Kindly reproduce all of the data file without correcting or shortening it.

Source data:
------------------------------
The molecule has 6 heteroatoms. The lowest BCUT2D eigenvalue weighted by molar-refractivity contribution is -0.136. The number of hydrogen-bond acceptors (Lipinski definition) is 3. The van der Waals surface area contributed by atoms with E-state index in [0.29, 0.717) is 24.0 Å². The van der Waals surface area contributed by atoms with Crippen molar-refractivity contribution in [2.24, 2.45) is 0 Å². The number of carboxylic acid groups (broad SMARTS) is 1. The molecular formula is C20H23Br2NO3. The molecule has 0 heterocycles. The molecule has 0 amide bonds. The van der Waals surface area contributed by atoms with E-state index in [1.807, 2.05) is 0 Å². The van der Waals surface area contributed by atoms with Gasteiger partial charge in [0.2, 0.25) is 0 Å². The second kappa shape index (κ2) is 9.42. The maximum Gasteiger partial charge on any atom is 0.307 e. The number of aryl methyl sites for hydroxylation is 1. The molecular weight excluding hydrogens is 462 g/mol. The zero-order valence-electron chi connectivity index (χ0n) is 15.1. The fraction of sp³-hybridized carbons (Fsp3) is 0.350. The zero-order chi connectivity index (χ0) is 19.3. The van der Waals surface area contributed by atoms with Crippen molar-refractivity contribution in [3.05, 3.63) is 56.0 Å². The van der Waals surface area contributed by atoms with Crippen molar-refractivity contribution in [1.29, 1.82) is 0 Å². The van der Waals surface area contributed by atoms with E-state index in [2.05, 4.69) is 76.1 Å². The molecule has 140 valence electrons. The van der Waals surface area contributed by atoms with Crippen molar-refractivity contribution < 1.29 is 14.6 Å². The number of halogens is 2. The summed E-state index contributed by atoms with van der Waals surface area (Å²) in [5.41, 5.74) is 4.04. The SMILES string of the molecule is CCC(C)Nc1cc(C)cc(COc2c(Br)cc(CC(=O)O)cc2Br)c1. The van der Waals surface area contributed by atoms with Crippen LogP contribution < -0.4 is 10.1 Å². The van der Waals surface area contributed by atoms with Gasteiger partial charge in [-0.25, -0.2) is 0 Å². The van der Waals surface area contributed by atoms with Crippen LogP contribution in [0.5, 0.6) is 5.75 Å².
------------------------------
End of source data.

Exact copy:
The molecule has 6 heteroatoms. The lowest BCUT2D eigenvalue weighted by molar-refractivity contribution is -0.136. The number of hydrogen-bond acceptors (Lipinski definition) is 3. The van der Waals surface area contributed by atoms with E-state index in [0.29, 0.717) is 24.0 Å². The van der Waals surface area contributed by atoms with Crippen molar-refractivity contribution in [2.24, 2.45) is 0 Å². The number of carboxylic acid groups (broad SMARTS) is 1. The molecular formula is C20H23Br2NO3. The molecule has 0 heterocycles. The molecule has 0 amide bonds. The van der Waals surface area contributed by atoms with E-state index in [1.807, 2.05) is 0 Å². The van der Waals surface area contributed by atoms with Gasteiger partial charge in [0.2, 0.25) is 0 Å². The second kappa shape index (κ2) is 9.42. The maximum Gasteiger partial charge on any atom is 0.307 e. The number of aryl methyl sites for hydroxylation is 1. The molecular weight excluding hydrogens is 462 g/mol. The zero-order valence-electron chi connectivity index (χ0n) is 15.1. The fraction of sp³-hybridized carbons (Fsp3) is 0.350. The zero-order chi connectivity index (χ0) is 19.3. The van der Waals surface area contributed by atoms with Crippen molar-refractivity contribution in [3.05, 3.63) is 56.0 Å². The van der Waals surface area contributed by atoms with Crippen molar-refractivity contribution in [1.29, 1.82) is 0 Å². The van der Waals surface area contributed by atoms with E-state index in [2.05, 4.69) is 76.1 Å². The molecule has 140 valence electrons. The van der Waals surface area contributed by atoms with Crippen molar-refractivity contribution < 1.29 is 14.6 Å². The number of halogens is 2. The summed E-state index contributed by atoms with van der Waals surface area (Å²) in [5.41, 5.74) is 4.04. The SMILES string of the molecule is CCC(C)Nc1cc(C)cc(COc2c(Br)cc(CC(=O)O)cc2Br)c1. The van der Waals surface area contributed by atoms with Crippen LogP contribution < -0.4 is 10.1 Å². The van der Waals surface area contributed by atoms with Gasteiger partial charge in [-0.25, -0.2) is 0 Å². The van der Waals surface area contributed by atoms with Crippen LogP contribution in [0.5, 0.6) is 5.75 Å².